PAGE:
Dental Insurance Benefits
Dental benefits have become an integral part of health care planning for many families. Dental benefit plans are made available to employees or members through companies, unions, and associations, and may vary considerably from one plan to the next.
The range of benefits depends solely on what the plan purchaser wished to offer to employees or members. Some plans base the amount of benefit on a chart or schedule of fees arbitrarily developed by insurance companies. This chart or schedule determines which fees are considered “usual, customary, and reasonable” (UCR). Dental plans may use UCR to determine the portion of the dental treatment fee they will pay. UCR reimbursement levels are determined by different methods by the dental plan administrators. They may vary a great deal among plans, even when those plans operate in the same area. The fee the insurance company determines to be “customary” may be very low compared to the area’s average professional fee for the same services. The plans then generally pay a certain percentage of the UCR level.
For this reason, you may receive a lower percentage of the reimbursement level indicated in your dental plan. For example, if your plan states that it will pay 80% of the usual and customary cost of dental treatment, it means 80% of the fee determined by the insurance company, and not the actual fee charged by the dentist.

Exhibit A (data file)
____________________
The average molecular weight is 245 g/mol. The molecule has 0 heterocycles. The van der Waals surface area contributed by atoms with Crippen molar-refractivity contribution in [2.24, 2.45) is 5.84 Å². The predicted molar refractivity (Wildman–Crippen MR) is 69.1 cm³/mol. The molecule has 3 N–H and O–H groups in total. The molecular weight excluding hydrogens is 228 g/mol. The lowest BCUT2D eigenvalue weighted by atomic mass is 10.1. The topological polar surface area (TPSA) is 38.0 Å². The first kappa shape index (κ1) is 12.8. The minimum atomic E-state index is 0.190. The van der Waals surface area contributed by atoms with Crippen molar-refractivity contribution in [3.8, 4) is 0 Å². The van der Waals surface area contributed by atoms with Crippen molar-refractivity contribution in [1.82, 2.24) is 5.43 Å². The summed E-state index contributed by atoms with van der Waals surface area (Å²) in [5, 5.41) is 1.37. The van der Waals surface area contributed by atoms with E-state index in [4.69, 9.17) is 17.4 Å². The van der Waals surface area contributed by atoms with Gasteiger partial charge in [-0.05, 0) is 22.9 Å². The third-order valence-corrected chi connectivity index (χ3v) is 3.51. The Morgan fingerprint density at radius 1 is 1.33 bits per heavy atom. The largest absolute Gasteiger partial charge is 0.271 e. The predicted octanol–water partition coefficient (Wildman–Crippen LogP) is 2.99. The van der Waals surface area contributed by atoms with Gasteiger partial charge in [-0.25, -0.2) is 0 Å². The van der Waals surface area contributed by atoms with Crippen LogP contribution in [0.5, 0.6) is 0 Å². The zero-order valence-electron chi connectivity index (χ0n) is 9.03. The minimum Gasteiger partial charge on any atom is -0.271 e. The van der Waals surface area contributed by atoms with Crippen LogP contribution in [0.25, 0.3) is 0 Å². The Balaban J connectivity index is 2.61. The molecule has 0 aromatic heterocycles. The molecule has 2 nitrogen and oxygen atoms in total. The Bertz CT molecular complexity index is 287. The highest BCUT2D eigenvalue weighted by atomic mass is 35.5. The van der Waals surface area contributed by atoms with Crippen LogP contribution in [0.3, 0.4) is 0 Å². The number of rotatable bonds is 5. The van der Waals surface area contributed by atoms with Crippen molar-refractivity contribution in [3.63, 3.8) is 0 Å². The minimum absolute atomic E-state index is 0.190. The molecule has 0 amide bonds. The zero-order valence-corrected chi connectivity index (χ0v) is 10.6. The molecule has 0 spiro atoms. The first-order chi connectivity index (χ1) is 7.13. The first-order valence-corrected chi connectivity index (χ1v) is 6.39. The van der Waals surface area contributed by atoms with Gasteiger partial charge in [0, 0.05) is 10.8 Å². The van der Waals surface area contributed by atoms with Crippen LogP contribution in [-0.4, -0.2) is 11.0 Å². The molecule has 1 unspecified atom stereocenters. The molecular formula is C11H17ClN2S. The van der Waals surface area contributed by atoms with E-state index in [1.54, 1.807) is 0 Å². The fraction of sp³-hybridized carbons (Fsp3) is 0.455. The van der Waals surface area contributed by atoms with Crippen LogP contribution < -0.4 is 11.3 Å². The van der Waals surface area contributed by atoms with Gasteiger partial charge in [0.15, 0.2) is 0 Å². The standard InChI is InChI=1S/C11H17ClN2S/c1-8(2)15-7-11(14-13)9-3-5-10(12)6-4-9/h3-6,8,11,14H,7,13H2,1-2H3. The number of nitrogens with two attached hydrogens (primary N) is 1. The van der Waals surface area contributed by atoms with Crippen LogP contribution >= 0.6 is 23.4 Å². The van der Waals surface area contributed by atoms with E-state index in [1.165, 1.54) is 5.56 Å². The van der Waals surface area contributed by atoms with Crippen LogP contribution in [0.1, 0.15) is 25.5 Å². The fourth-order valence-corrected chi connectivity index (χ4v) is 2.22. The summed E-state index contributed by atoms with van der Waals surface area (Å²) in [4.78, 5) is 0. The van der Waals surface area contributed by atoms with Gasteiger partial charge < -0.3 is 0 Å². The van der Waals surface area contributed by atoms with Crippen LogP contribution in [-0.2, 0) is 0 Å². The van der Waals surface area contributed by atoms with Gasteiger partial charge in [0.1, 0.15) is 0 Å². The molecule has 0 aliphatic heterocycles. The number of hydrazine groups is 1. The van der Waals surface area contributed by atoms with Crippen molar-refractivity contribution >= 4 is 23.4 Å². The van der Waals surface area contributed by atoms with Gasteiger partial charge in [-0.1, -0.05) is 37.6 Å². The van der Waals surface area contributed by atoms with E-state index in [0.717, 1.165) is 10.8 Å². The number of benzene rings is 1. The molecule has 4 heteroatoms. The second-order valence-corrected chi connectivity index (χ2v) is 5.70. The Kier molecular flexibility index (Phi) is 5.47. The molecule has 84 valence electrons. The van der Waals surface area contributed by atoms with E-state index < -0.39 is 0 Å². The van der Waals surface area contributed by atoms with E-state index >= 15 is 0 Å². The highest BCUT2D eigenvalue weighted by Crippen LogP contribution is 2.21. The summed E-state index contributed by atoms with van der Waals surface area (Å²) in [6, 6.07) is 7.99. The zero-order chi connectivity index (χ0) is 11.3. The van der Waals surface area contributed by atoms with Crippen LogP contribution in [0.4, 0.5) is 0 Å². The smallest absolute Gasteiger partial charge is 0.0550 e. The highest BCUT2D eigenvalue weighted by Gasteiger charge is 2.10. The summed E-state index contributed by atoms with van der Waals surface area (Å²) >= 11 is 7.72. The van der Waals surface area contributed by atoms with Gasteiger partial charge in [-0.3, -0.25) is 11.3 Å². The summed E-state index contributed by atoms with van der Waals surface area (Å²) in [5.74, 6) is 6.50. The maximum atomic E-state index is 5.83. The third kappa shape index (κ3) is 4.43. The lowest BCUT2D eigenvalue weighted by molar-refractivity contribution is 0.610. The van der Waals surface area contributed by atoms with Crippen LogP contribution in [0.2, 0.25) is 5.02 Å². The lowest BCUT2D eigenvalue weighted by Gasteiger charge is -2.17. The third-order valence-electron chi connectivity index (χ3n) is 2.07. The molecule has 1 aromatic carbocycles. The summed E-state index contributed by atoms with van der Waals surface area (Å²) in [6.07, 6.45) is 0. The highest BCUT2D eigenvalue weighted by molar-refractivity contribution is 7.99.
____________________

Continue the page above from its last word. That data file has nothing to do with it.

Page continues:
Any portion of a dental bill that is not covered by your plan is your responsibility.
Your dental plan may not cover conditions that existed before you enrolled in their plan, often called pre-existing conditions. Treatment may still be necessary for some conditions. Each dental benefit plan also has its own guidelines for which treatment is “dentally necessary.” If a procedure falls into this category, you may have to pay out-of-pocket. This does not mean the treatment is not necessary. It simply means your insurance provider defines it that way. There is an appeals process available should your dentist consider a procedure necessary that is not covered by your benefit plan. Although you may be tempted to decide on your dental care based on what insurance will pay, always remember that your health is more important than the price tag. The least expensive option is not always the best.